Life at the old folks home is unsettled. We had a large screen television in our lounge, large enough to entertain a room full of old folks. On Wednesday evening, someone dropped in, and walked out with our giant TV.
Imagine the guts of that thief. (Well, thieves, actually. It was too big for one man to carry.) They dropped in, looked around, saw no one in the lobby, crossed the parlor to the lounge, and carried off the console, the dvd, the tape player, and I suppose, the remote. (What good is a tv without a remote?)
To say that our senior world is shaken is an understatement. We are geriatrically spooked out of our white-haired old skulls. The old ladies, and even the old men, are locking their doors at night. Who, we ask, would steal a TV from his grandmother? Who was cruel enough to sever our life-line to the outside world, our TV?
By checking the computer connected to the call system, the police ascertained that the thieves entered at 9:31 p.m. We don't know how long it took to carry out the loot, they left the door open, so their exit was not recorded. At 9:30 everyone was in his room, and no one noticed two, or more, burglars, struggling to carry out a console television. That's tough to do when you are laughing hysterically at your own chutspa.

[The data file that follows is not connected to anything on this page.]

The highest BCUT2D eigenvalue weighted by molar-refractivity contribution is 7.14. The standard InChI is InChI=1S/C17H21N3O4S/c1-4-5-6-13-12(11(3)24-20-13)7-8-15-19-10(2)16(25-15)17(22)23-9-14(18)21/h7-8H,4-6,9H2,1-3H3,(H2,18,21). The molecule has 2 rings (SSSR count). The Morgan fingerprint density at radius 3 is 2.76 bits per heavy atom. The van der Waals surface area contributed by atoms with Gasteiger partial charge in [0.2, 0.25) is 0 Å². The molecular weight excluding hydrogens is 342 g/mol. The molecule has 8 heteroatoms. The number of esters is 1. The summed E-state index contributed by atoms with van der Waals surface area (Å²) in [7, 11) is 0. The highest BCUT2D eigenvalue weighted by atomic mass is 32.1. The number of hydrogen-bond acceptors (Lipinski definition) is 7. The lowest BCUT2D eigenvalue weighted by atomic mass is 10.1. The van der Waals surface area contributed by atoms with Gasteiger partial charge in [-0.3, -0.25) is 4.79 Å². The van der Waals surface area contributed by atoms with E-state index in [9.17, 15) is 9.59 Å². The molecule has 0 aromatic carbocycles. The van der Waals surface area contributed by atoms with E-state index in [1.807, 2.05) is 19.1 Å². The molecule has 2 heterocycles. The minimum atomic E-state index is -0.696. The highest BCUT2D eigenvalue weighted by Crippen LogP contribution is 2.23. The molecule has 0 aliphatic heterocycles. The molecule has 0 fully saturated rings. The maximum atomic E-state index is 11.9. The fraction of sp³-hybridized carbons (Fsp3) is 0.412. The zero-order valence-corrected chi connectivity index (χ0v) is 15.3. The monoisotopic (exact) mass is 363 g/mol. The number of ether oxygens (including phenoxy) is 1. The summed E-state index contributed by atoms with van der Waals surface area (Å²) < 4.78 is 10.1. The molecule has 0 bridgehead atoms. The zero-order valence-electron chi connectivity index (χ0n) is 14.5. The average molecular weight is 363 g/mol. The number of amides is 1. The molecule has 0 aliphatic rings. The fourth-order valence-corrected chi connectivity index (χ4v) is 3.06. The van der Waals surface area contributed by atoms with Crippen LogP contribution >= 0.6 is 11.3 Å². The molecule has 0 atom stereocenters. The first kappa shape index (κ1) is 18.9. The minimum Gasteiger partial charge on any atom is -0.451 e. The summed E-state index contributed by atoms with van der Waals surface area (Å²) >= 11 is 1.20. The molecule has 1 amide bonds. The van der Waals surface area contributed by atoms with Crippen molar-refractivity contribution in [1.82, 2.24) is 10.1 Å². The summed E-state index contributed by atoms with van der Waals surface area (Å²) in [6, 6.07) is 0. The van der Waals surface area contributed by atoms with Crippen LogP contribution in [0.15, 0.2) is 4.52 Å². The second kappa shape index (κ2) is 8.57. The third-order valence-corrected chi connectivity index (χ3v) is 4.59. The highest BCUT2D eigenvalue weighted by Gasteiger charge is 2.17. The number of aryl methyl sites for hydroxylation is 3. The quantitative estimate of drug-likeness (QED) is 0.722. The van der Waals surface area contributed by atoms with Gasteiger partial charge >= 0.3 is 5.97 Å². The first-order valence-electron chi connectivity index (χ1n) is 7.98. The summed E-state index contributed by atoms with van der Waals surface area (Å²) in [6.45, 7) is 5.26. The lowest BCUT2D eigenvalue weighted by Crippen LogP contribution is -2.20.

These cat burglars didn't even have to stay out late at night. By 11:30 they were home watching David Letterman on our TV.
This theft made me reflect, have I ever had anything stolen from me? Each of my daughters has had a car stolen. One had the same car stolen twice. It was stolen, recovered, and stolen again.
I have had burglars carry off small items, such as a flute, and once before, a television. But what I grieve losing was a family heirloom, a hand written lefter from Susan B. Anthony to my great-aunt May.
Great Aunt May was one of the first female physicians in Ohio, and as a pioneer in the women's rights movement, was a supporter of Susan B. Anthony. The letter in question was a note in Susan B. Anthony's hand regarding a contribution that had gone astray in the mail. Anthony was asking Aunt May to check with her postmaster to see if the Money Order had been cashed. The sum? Five dollars. In those days, five dollars was worth enough to warrant Anthony's taking time to hand write a note asking for a follow up.
The letter had been saved by my great grandmother, then my grandmother, and then by me.... and I, careless custodian, had it stolen. It was in a book, a book of foreign coins, in fact, that I was also caregiver of, a memiento of my mother-in-law's trip around the world. The thief took the book of coins, probably not realising that the real treasure was the letter inside.
Someday, on Ebay, you may see a book of foreign coins advertised. If you do, grab it. The real treasure is concealed inside.